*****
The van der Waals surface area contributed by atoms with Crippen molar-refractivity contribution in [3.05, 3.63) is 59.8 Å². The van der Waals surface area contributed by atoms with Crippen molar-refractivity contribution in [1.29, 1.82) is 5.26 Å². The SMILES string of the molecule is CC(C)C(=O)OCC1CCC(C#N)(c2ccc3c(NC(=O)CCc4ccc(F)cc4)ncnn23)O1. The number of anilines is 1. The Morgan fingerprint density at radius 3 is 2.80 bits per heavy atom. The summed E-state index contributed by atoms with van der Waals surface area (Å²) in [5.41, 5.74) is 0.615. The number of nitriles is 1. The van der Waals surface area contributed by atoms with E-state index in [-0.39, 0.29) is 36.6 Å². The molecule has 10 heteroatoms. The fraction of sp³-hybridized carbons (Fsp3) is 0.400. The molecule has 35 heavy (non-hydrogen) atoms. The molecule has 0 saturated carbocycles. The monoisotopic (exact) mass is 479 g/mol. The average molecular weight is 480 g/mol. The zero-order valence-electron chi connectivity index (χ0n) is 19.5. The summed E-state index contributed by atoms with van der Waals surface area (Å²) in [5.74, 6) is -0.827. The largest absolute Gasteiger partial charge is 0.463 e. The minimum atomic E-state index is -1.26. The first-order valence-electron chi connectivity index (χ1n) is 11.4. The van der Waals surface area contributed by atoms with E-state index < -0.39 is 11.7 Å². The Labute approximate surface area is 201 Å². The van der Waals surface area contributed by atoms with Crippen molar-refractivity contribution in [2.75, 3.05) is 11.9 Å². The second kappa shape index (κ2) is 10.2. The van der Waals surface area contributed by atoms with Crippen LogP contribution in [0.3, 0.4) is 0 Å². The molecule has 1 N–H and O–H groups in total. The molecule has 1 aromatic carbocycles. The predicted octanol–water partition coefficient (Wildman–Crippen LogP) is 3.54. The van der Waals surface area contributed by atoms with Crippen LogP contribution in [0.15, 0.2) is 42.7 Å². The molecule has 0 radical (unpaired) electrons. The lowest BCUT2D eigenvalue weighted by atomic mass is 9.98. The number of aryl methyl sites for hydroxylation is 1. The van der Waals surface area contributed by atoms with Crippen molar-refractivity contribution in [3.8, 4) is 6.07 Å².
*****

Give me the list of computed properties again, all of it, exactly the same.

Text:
The van der Waals surface area contributed by atoms with Crippen molar-refractivity contribution in [3.05, 3.63) is 59.8 Å². The van der Waals surface area contributed by atoms with Crippen molar-refractivity contribution in [1.29, 1.82) is 5.26 Å². The SMILES string of the molecule is CC(C)C(=O)OCC1CCC(C#N)(c2ccc3c(NC(=O)CCc4ccc(F)cc4)ncnn23)O1. The number of anilines is 1. The Morgan fingerprint density at radius 3 is 2.80 bits per heavy atom. The summed E-state index contributed by atoms with van der Waals surface area (Å²) in [5.41, 5.74) is 0.615. The number of nitriles is 1. The van der Waals surface area contributed by atoms with E-state index in [-0.39, 0.29) is 36.6 Å². The molecule has 10 heteroatoms. The fraction of sp³-hybridized carbons (Fsp3) is 0.400. The molecule has 35 heavy (non-hydrogen) atoms. The molecule has 0 saturated carbocycles. The monoisotopic (exact) mass is 479 g/mol. The average molecular weight is 480 g/mol. The zero-order valence-electron chi connectivity index (χ0n) is 19.5. The summed E-state index contributed by atoms with van der Waals surface area (Å²) in [5.74, 6) is -0.827. The largest absolute Gasteiger partial charge is 0.463 e. The minimum atomic E-state index is -1.26. The first-order valence-electron chi connectivity index (χ1n) is 11.4. The van der Waals surface area contributed by atoms with E-state index < -0.39 is 11.7 Å². The Labute approximate surface area is 201 Å². The van der Waals surface area contributed by atoms with Crippen molar-refractivity contribution in [2.75, 3.05) is 11.9 Å². The second kappa shape index (κ2) is 10.2. The van der Waals surface area contributed by atoms with Crippen LogP contribution in [0.3, 0.4) is 0 Å². The molecule has 1 N–H and O–H groups in total. The molecule has 1 aromatic carbocycles. The predicted octanol–water partition coefficient (Wildman–Crippen LogP) is 3.54. The van der Waals surface area contributed by atoms with Crippen LogP contribution in [0.15, 0.2) is 42.7 Å². The molecule has 0 radical (unpaired) electrons. The lowest BCUT2D eigenvalue weighted by atomic mass is 9.98. The number of aryl methyl sites for hydroxylation is 1. The van der Waals surface area contributed by atoms with Crippen molar-refractivity contribution in [3.8, 4) is 6.07 Å².